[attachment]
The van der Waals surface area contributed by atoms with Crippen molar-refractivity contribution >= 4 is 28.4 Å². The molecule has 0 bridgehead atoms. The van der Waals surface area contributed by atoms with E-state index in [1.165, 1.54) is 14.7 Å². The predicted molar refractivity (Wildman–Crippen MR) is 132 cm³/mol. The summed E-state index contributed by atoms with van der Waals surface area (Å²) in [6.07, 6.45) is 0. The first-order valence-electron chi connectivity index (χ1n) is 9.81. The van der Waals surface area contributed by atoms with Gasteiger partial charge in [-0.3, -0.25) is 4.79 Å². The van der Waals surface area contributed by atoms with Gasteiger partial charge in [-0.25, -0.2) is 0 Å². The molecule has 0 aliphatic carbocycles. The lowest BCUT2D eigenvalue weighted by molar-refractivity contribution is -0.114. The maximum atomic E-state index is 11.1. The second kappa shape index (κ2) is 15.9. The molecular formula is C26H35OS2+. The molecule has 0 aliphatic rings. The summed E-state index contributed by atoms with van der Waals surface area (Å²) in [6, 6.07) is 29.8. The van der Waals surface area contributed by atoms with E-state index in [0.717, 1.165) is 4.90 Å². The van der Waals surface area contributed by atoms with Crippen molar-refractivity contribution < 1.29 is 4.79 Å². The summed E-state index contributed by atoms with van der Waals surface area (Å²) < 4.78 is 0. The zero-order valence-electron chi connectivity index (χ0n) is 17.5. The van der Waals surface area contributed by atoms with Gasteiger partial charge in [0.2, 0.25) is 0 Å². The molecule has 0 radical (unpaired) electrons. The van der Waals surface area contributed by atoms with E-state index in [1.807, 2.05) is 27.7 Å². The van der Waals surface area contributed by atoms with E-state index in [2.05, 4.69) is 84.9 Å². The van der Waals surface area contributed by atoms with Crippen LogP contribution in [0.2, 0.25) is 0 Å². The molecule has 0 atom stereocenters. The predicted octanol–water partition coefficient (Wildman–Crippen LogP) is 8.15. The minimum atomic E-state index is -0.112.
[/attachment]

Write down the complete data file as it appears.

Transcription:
The van der Waals surface area contributed by atoms with Crippen molar-refractivity contribution >= 4 is 28.4 Å². The molecule has 0 bridgehead atoms. The van der Waals surface area contributed by atoms with E-state index in [1.165, 1.54) is 14.7 Å². The predicted molar refractivity (Wildman–Crippen MR) is 132 cm³/mol. The summed E-state index contributed by atoms with van der Waals surface area (Å²) in [6.07, 6.45) is 0. The first-order valence-electron chi connectivity index (χ1n) is 9.81. The van der Waals surface area contributed by atoms with Gasteiger partial charge in [-0.3, -0.25) is 4.79 Å². The van der Waals surface area contributed by atoms with Gasteiger partial charge in [-0.25, -0.2) is 0 Å². The molecule has 0 aliphatic carbocycles. The lowest BCUT2D eigenvalue weighted by molar-refractivity contribution is -0.114. The maximum atomic E-state index is 11.1. The second kappa shape index (κ2) is 15.9. The molecular formula is C26H35OS2+. The molecule has 0 aliphatic rings. The summed E-state index contributed by atoms with van der Waals surface area (Å²) in [6, 6.07) is 29.8. The van der Waals surface area contributed by atoms with E-state index in [0.717, 1.165) is 4.90 Å². The van der Waals surface area contributed by atoms with Crippen molar-refractivity contribution < 1.29 is 4.79 Å². The summed E-state index contributed by atoms with van der Waals surface area (Å²) < 4.78 is 0. The zero-order valence-electron chi connectivity index (χ0n) is 17.5. The van der Waals surface area contributed by atoms with Gasteiger partial charge in [0.2, 0.25) is 0 Å². The molecule has 0 radical (unpaired) electrons. The van der Waals surface area contributed by atoms with E-state index in [1.807, 2.05) is 27.7 Å². The van der Waals surface area contributed by atoms with E-state index in [2.05, 4.69) is 84.9 Å². The van der Waals surface area contributed by atoms with Crippen LogP contribution in [0.2, 0.25) is 0 Å². The molecule has 0 atom stereocenters. The predicted octanol–water partition coefficient (Wildman–Crippen LogP) is 8.15. The minimum atomic E-state index is -0.112.